Peter Rachleff, a history professor and labor researcher at Macalester College in St. Paul, said the management’s contract was asking the workers to give management more power over workers’ job security without checks on how they could use it.
“There is no employment security in the new contract,” he said. “Would you hand management a loaded gun and trust them not to use it?”
John Riskey, president of the Bakery, Confectionery, Tobacco Workers and Grain Millers International Union, Local 176, placed the blame for the continued 16-month lockout on the company’s management, and called for a return to contract negotiations.
“By now it should be clear that Dave Berg and Crystal Sugar’s management team has no interest in ending a fiscally irresponsible lockout,” Riskey said on Saturday night. “It’s time for shareholders to reclaim their company and send management back to the table for real give-and-take negotiations.”
Since the 1,300 workers were locked out on Aug. 1, 2011, the union has voted on essentially the same offer four times, with the percentage of workers voting “no” shrinking each time.
Ninety-six percent rejected the offer in July 2011, 90 percent rejected it three months later and 63 percent voted no in June.
Riskey declined to specify what percentage of union workers participated in Saturday’s vote. In June, 82 percent of workers voted on the offer.
American Crystal representatives have said the contract is their “final offer,” and that the contract would raise worker pay by 17 percent over five years.
However, union leaders say the contract would “dismantle union workers’ health coverage,” and also compromises safety and product quality with a disregard for the value of union workers.
Note: These first two links are from FCC (Forum Communications Company) -owned newspapers, which means that not only will you be required to log in before you can read them on the papers’ websites, but also that access to the full articles will be snatched away and put behind a paywall a mere 7 days after publication. In other words: Read fast, folks.
In a statement released following the vote, the Minnesota AFL-CIO said:
“By now it should be clear that Dave Berg & Crystal Sugar’s management team has no interest in ending a fiscally irresponsible lockout that has been disastrous to farmer shareholders, put the federal sugar program in jeopardy, and hurt countless families in the Red River Valley,” said BCTGM Local 167G President John Riskey. “It’s time for shareholders to reclaim their company & send management back to the table for real give-and-take negotiations.”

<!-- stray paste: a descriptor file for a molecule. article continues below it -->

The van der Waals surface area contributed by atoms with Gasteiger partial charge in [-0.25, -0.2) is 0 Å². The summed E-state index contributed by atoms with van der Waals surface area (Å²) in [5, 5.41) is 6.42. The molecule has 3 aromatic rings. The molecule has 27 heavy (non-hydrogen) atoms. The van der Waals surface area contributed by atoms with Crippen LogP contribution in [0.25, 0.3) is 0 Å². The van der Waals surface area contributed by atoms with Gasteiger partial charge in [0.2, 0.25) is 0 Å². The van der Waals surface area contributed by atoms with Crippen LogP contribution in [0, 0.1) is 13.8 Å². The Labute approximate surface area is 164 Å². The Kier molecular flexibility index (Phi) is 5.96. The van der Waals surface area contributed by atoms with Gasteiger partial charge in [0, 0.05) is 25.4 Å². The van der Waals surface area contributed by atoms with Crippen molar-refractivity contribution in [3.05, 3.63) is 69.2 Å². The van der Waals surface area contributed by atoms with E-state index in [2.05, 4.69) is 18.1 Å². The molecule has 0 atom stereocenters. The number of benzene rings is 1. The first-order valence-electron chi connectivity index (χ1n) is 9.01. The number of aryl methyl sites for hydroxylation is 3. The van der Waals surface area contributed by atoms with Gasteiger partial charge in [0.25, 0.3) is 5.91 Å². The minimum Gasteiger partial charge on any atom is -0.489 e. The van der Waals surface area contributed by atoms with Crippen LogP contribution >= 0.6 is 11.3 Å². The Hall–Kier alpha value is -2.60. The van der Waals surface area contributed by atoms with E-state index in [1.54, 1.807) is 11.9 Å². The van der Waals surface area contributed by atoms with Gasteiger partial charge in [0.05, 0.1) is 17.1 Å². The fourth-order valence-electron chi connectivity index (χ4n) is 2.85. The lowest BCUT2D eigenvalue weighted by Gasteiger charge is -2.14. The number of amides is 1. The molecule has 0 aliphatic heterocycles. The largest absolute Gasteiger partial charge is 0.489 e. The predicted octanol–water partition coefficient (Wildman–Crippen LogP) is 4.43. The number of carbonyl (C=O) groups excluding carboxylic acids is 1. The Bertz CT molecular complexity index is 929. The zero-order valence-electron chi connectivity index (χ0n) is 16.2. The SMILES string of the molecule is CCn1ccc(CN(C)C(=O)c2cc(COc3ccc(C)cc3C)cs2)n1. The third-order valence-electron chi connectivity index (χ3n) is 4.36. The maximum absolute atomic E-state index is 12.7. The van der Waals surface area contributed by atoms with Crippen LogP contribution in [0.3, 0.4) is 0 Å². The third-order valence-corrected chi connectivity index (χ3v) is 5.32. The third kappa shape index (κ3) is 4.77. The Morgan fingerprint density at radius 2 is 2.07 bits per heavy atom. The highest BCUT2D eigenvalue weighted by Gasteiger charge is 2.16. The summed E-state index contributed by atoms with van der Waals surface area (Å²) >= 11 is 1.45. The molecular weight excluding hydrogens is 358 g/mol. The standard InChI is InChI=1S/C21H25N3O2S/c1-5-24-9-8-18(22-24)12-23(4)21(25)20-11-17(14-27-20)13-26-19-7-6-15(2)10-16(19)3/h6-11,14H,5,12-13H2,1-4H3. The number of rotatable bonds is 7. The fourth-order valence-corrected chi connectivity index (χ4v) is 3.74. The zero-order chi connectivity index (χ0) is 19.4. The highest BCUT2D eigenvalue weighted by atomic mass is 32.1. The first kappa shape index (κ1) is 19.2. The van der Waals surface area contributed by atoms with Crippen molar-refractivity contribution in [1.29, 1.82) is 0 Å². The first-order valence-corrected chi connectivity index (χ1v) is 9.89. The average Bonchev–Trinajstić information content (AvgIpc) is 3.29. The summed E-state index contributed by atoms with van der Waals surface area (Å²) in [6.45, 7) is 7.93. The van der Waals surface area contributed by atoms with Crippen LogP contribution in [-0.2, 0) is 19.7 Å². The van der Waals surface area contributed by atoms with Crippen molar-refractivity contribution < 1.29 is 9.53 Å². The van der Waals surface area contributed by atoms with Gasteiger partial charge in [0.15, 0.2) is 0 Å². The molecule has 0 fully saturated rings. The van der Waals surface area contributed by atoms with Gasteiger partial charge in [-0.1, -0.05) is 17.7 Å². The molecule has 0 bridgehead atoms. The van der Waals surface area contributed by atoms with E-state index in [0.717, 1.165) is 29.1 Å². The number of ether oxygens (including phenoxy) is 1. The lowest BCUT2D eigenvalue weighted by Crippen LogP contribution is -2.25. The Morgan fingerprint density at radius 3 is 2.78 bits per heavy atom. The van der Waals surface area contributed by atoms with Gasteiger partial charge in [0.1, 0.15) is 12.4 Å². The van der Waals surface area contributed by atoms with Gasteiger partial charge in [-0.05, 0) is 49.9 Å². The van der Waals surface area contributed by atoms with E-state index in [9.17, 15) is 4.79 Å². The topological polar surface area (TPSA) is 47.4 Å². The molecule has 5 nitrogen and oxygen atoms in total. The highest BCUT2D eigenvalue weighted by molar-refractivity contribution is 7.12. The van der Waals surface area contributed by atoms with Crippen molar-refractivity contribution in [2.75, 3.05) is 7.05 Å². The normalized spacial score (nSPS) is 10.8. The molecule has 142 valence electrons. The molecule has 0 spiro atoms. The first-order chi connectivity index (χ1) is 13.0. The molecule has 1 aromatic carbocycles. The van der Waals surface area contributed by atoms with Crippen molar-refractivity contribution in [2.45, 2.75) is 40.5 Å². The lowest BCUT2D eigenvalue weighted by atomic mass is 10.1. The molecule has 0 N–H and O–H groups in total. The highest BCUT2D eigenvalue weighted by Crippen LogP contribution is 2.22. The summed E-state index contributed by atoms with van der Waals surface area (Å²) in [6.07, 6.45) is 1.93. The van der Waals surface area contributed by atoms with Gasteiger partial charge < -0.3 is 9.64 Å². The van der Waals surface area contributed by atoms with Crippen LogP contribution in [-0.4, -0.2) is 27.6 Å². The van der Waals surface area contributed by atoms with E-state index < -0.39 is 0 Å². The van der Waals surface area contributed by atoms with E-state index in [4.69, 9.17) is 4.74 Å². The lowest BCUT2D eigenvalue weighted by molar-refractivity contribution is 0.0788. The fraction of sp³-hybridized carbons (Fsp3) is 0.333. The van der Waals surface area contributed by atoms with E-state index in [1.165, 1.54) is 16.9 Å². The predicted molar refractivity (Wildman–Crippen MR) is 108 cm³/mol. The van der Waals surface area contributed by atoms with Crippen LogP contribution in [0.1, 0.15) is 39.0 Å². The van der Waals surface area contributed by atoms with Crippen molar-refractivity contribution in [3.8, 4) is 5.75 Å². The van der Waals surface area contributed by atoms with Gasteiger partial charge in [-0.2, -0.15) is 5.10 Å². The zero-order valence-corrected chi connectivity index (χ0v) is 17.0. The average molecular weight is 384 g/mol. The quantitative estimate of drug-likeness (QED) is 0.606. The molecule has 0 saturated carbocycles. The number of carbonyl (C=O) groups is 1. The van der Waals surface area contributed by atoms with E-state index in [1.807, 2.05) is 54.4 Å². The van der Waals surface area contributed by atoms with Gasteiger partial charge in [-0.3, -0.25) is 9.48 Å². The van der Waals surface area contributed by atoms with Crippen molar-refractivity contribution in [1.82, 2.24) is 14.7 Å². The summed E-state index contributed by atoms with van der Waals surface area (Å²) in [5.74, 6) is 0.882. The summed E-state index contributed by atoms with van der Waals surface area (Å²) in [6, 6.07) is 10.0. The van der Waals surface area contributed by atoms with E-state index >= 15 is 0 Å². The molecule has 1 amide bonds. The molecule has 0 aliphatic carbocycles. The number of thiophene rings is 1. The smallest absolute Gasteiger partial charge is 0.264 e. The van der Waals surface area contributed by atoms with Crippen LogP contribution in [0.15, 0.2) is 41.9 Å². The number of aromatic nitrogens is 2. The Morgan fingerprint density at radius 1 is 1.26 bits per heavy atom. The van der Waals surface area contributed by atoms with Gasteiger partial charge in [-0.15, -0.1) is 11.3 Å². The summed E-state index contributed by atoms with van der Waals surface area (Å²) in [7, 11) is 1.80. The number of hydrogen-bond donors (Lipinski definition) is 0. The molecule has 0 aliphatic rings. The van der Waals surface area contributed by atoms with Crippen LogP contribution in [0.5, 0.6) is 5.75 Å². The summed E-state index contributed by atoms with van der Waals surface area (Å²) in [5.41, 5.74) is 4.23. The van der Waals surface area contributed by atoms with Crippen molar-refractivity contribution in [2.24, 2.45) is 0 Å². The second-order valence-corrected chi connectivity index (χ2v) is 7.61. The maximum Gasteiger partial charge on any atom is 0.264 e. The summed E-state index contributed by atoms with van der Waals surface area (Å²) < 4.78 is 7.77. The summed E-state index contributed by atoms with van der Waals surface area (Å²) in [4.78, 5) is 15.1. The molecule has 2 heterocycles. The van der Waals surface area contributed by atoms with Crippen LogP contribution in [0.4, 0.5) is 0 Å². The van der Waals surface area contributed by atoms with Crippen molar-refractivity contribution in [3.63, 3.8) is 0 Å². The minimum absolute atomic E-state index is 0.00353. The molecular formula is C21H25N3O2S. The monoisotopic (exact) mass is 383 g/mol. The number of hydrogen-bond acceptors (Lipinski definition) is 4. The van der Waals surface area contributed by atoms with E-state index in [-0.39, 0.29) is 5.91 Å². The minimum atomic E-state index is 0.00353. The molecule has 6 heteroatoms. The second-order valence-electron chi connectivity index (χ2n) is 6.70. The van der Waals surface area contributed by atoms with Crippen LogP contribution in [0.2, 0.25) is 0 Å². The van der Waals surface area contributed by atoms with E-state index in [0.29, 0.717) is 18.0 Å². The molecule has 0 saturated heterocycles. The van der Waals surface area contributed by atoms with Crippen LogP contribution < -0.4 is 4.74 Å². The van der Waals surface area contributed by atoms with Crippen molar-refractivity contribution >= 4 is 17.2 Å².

Since the Crystal Sugar Lockout began:
· Profits have fallen. Net proceeds fell more than 30% in fiscal 2012 to $555 million, compared to $811 million for the fiscal year that ended August 31, 2011. The amount received by growers per ton of beets fell more than $14 to $58.67. In contrast, farmers at Minn-Dak Farmers Cooperative are projected to receive $74.05 per ton in 2012. Western Sugar expects $82.70 per ton, and Michigan Sugar expects $87.74 per ton.
· Production is down. Warehouses are full of unsalable remelt. Production of molasses – a less valuable product compared to sugar – grew 124% due to storage problems and production delays. Tons of products produced and sold declined more than 15% in fiscal 2012, to the lowest level in a decade.
· Debt continues to rise. Short-term debt increased to $110 million at the end of August 2012, a 66% increase from the $66.2 million in debt at the end of fiscal 2011, and a 2100% increase from $5 million in debt at the end of fiscal 2010. American Crystal had its lender increase its line of credit by $60 million.
In October, the AFL-CIO called for a nationwide consumer boycott of American Crystal Sugar products. With Crystal’s refusal to end the lockout, the boycott will continue.
Added Riskey, “BCTGM members thank all who have continued to support our stand for justice and dignity and who have helped our families survive these hard times.”
American Crystal Sugar has processing plants in East Grand Forks, Crookston, and Moorhead, Minn.; Hillsboro and Drayton, N.D.; and packaging and transportation sites in Chaska, Minn. and Mason City, Iowa. Workers at these facilities are represented by BCTGM Locals 167G (Grand Forks, N.D.), 265G (Chaska), 267G (Crookston), 269G (Mason City) and 372G (Hillsboro, N.D.)
Also, too: a couple of links from the Strib: